January 10th, 2022
Preparing For Your C-Section
Written By: Elisa Agostinho
If your OB-GYN has scheduled a C-section for you, there are things you need to know to make the experience as stress-free as it can be. Forewarned is definitely forearmed here. But – to address those of you who haven’t scheduled one and to paraphrase another oft-used adage – the best-laid plans can often go sideways, big time. So, whatever your expectation is for baby day, all parents-to-be should familiarize themselves with how to prepare for a C-section, and we’re laying that out for you here, step by step, so you know what to expect.
WHAT EVERY MOM-TO-BE SHOULD KNOW ABOUT C-SECTIONS-
You’re pregnant! Everyone around you couldn’t be happier, and they’ve probably all shared their own labor and delivery stories with you. Take a collective tip from every mom who’s been through it – whatever baby day plan you’ve made could change, and a C-section may end up being a part of it. Knowing what one entails and what to expect is a good idea for everyone.
Case in point: my sainted mom, who went through hours and hours of a full-on, drug-free natural childbirth with my younger brother BEFORE having to undergo a C-section with his twin – my sister, who is still as stubborn as hell today – four hours after he showed up.
"So, whatever your expectation is for baby day, all parents-to-be should familiarize themselves with how to prepare for a C-Section"
How to prepare for a C-Section.
If you and your OB-GYN have determined that a C-section is the way to go, you’ve already discussed what’s going to happen. That includes:
- Anesthesia & viewing options – yes, you have them. While C-sections are common, accounting for 1 in 3 births in the U.S., they’re still a major surgery; determine your desired state of consciousness during the procedure beforehand. You will either be fully awake but numb from the waist down, or completely under. If it’s the former, many hospitals provide screens so you can view the surgery and your little one being delivered.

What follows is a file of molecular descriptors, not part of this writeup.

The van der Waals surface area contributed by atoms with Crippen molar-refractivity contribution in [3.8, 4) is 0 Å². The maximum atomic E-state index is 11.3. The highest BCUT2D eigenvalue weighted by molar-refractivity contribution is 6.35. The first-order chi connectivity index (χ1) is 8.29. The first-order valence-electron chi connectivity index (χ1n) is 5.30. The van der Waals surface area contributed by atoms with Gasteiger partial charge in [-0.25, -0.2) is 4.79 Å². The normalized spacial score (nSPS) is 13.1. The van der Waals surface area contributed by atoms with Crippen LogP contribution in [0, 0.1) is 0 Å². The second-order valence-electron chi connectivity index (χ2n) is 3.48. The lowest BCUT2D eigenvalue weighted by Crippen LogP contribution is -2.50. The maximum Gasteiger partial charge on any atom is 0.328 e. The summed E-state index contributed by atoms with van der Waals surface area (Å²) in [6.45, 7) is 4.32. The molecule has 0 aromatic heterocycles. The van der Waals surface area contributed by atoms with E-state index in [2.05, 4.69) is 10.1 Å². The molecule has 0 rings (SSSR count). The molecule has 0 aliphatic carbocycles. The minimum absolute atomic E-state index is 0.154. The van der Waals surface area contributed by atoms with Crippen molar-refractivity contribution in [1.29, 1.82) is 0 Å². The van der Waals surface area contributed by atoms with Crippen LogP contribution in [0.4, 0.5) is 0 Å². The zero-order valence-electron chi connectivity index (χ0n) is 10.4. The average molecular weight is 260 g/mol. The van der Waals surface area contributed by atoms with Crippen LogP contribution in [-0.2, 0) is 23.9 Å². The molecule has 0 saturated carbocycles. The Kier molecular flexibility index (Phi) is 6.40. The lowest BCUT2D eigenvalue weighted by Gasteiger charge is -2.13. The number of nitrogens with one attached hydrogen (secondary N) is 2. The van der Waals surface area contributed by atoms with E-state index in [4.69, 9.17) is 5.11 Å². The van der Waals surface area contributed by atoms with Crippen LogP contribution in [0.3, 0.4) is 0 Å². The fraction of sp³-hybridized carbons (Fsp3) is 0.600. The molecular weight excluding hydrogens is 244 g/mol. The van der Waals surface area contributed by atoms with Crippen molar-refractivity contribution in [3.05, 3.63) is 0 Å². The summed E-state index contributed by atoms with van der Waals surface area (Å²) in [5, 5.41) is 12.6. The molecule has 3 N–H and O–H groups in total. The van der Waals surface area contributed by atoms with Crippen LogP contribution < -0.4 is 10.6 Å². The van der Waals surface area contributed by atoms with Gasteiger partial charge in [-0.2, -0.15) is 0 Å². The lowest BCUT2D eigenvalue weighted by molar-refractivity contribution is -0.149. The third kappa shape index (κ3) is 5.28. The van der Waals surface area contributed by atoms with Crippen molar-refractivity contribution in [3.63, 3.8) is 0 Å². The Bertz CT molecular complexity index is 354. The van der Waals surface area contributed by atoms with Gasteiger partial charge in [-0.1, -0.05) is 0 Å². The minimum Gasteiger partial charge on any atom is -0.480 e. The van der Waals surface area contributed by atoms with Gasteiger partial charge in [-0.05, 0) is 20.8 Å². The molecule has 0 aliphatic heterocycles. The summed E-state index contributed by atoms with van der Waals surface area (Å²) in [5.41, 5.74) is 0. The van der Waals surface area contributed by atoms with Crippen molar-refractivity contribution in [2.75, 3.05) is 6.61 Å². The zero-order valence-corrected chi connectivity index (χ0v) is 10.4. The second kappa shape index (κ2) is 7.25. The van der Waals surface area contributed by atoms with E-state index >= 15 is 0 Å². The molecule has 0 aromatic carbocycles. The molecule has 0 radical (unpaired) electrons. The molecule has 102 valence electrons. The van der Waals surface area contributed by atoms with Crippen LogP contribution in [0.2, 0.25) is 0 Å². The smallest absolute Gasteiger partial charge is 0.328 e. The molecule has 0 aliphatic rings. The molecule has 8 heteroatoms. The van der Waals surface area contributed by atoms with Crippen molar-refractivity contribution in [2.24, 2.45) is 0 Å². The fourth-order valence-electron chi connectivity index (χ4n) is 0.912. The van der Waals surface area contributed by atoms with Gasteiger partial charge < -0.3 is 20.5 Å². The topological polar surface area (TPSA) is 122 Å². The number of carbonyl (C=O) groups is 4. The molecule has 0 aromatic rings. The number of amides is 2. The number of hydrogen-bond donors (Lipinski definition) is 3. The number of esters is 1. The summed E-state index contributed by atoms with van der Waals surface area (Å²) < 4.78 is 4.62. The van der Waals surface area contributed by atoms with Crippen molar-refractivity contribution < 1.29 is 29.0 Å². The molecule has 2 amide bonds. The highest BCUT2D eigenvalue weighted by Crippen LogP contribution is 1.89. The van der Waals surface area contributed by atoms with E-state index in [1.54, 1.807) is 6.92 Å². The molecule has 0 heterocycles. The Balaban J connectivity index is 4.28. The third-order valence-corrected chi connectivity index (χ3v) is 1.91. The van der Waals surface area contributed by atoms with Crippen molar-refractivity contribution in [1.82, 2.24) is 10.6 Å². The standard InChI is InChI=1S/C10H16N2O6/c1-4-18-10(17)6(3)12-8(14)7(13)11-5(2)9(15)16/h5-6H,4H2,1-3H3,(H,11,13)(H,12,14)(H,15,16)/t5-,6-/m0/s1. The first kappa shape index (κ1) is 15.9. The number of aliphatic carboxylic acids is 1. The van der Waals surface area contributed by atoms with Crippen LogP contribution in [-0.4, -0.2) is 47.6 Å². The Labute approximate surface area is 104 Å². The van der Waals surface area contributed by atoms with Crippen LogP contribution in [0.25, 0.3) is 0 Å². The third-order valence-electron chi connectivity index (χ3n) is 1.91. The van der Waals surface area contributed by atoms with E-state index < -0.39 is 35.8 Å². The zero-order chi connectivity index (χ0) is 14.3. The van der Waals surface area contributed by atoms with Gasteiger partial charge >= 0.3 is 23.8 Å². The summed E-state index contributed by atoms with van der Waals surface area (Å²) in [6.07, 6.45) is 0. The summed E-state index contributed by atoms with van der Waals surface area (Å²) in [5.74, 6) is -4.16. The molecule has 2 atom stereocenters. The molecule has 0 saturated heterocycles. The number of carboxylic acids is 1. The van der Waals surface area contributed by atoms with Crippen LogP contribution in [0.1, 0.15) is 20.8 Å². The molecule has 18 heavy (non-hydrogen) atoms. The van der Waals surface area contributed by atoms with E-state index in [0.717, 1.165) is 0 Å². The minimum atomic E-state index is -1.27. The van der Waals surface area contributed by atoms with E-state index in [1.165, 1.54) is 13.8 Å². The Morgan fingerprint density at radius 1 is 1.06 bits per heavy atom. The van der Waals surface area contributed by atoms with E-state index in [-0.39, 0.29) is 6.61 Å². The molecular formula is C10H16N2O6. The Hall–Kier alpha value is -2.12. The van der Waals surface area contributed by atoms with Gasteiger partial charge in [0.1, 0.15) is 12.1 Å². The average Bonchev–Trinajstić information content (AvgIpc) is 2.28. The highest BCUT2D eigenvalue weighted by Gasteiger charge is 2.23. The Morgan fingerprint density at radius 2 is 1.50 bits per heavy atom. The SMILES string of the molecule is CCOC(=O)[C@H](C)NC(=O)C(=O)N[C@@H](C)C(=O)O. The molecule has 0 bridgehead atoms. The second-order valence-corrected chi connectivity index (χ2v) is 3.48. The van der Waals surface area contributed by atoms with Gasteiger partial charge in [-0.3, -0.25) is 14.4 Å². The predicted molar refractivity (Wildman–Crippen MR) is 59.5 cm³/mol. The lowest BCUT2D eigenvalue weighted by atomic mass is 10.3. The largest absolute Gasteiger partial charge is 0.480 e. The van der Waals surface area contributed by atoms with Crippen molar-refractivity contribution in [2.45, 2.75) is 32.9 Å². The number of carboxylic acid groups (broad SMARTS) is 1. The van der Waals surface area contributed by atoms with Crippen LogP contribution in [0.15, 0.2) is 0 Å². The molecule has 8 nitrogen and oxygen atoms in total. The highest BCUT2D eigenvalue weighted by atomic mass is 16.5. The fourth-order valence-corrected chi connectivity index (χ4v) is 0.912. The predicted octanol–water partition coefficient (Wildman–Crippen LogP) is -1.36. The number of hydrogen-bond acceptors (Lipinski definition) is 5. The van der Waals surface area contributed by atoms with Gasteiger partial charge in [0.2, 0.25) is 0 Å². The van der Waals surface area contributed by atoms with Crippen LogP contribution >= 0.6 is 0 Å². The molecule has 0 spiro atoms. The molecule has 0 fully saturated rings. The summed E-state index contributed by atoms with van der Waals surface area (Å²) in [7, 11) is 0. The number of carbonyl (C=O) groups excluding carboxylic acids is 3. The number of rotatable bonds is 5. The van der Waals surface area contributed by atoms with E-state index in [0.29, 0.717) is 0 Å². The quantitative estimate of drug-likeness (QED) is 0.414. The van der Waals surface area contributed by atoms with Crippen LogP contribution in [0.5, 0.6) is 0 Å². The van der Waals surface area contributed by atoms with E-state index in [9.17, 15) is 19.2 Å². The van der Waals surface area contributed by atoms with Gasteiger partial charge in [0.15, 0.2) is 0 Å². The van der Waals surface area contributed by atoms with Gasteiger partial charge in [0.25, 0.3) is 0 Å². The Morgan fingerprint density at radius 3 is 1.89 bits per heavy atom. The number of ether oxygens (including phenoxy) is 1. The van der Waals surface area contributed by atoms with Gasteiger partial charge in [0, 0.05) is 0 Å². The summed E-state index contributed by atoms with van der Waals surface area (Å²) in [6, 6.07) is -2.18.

- Real talk about your incision. The top three closers are stitches, staples, and glue. What your doctor chooses will depend on the type of incision made, your skin’s characteristics, and your personal preferences, to an extent. Have a talk with him or her about it so you know what to expect.
- Dealing with post-op pain. There are a lot of options here, so be sure to go over all of them with your doctor. Immediately post-surgery you may receive meds via epidural catheter or through an IV; following that you’ll likely be switched over to oral meds as soon as you’re eating. And if you’re a sober living mom-to-be, don’t fret: many doctors have developed non-narcotic pain management protocols. If that’s something you need to discuss with your OB-GYN – or want to, if steering clear of opioids is just something you prefer to do – be sure to do it.
- Halting existing medications you may be taking to manage any health or medical conditions – and when – is something you’ll probably discuss with your doctor early on, but it doesn’t hurt to reconfirm how long prior to your C-section you’ll need to stop, if at all.
- Restricting solid foods 8-10 hours prior to your arrival at the hospital. This will help you avoid vomiting during the procedure. Clear liquids, however, are usually OK up to two hours before surgery – but everyone’s different, so confirm that with your doctor, as well as what liquids are on your safe list.
- Showering with a doctor-approved antibacterial soap beforehand. That kills bacteria on your skin, which helps combat the risk of infection post-surgery. Your OB-GYN’s office may provide you with chlorhexidine gluconate (CHG) cloths, too, which are often used to prep incision areas pre-surgery.
- No shaving or waxing your pubic area, groin, or stomach. Doing so can leave behind tiny scratches that are open doors for bacteria – and thus, infection. Your nurse will use clippers to clear a path if necessary pre-surgery.
What to do the night before a C-section
- Shower with your doc-approved antibacterial soap, do NOT shave, and dry off with a fresh towel. (If you opt for a bath make sure the tub’s been scrubbed super-clean before using it.)
- If your OB-GYN has recommended CHG cloths, use them to wipe down the front of your torso from below your breasts to your upper thighs (avoiding the genital area), let skin air dry, and put on clean PJpjs. Do not apply any lotions, creams, powders, deodorant, perfumes, scented body sprays, or hair products.
- Your doc may ask you to repeat the shower routine prior to coming to the hospital, in which case, follow up with clean, loose, comfortable clothing, and leave the jewelry at home.
Your doctor will let you know what time to arrive at the hospital. Take a deep breath, be sure to again confirm your incision and pain management plans with them prior to going into the operating room, and think about holding your baby on the other side. You got this!